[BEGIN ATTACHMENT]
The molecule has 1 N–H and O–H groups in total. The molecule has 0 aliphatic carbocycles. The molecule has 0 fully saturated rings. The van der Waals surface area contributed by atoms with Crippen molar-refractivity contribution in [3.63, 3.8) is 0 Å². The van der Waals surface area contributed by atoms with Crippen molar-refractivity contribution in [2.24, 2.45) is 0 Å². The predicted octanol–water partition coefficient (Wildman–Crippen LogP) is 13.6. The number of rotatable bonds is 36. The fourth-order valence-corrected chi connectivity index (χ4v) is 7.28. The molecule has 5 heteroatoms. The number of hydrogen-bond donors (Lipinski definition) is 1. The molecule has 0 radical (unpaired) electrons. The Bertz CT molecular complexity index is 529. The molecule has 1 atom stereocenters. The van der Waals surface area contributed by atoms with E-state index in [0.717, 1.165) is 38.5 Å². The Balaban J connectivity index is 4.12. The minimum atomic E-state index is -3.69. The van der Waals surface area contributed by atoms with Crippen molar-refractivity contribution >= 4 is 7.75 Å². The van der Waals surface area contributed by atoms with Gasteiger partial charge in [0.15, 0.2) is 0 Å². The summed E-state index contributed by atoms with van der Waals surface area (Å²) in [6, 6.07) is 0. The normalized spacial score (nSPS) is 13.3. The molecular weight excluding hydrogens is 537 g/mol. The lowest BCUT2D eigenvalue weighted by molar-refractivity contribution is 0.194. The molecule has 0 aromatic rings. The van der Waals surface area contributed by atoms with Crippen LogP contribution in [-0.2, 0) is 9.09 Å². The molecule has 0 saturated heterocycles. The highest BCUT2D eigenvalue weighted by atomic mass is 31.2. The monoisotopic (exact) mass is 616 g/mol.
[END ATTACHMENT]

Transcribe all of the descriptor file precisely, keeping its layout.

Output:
The molecule has 1 N–H and O–H groups in total. The molecule has 0 aliphatic carbocycles. The molecule has 0 fully saturated rings. The van der Waals surface area contributed by atoms with Crippen molar-refractivity contribution in [3.63, 3.8) is 0 Å². The van der Waals surface area contributed by atoms with Crippen molar-refractivity contribution in [2.24, 2.45) is 0 Å². The predicted octanol–water partition coefficient (Wildman–Crippen LogP) is 13.6. The number of rotatable bonds is 36. The fourth-order valence-corrected chi connectivity index (χ4v) is 7.28. The molecule has 5 heteroatoms. The number of hydrogen-bond donors (Lipinski definition) is 1. The molecule has 0 radical (unpaired) electrons. The Bertz CT molecular complexity index is 529. The molecule has 1 atom stereocenters. The van der Waals surface area contributed by atoms with E-state index in [0.717, 1.165) is 38.5 Å². The Balaban J connectivity index is 4.12. The minimum atomic E-state index is -3.69. The van der Waals surface area contributed by atoms with Crippen molar-refractivity contribution >= 4 is 7.75 Å². The van der Waals surface area contributed by atoms with Gasteiger partial charge in [0.15, 0.2) is 0 Å². The summed E-state index contributed by atoms with van der Waals surface area (Å²) in [6, 6.07) is 0. The normalized spacial score (nSPS) is 13.3. The molecular weight excluding hydrogens is 537 g/mol. The lowest BCUT2D eigenvalue weighted by molar-refractivity contribution is 0.194. The molecule has 0 aromatic rings. The van der Waals surface area contributed by atoms with Crippen LogP contribution in [-0.2, 0) is 9.09 Å². The molecule has 0 saturated heterocycles. The highest BCUT2D eigenvalue weighted by atomic mass is 31.2. The monoisotopic (exact) mass is 616 g/mol.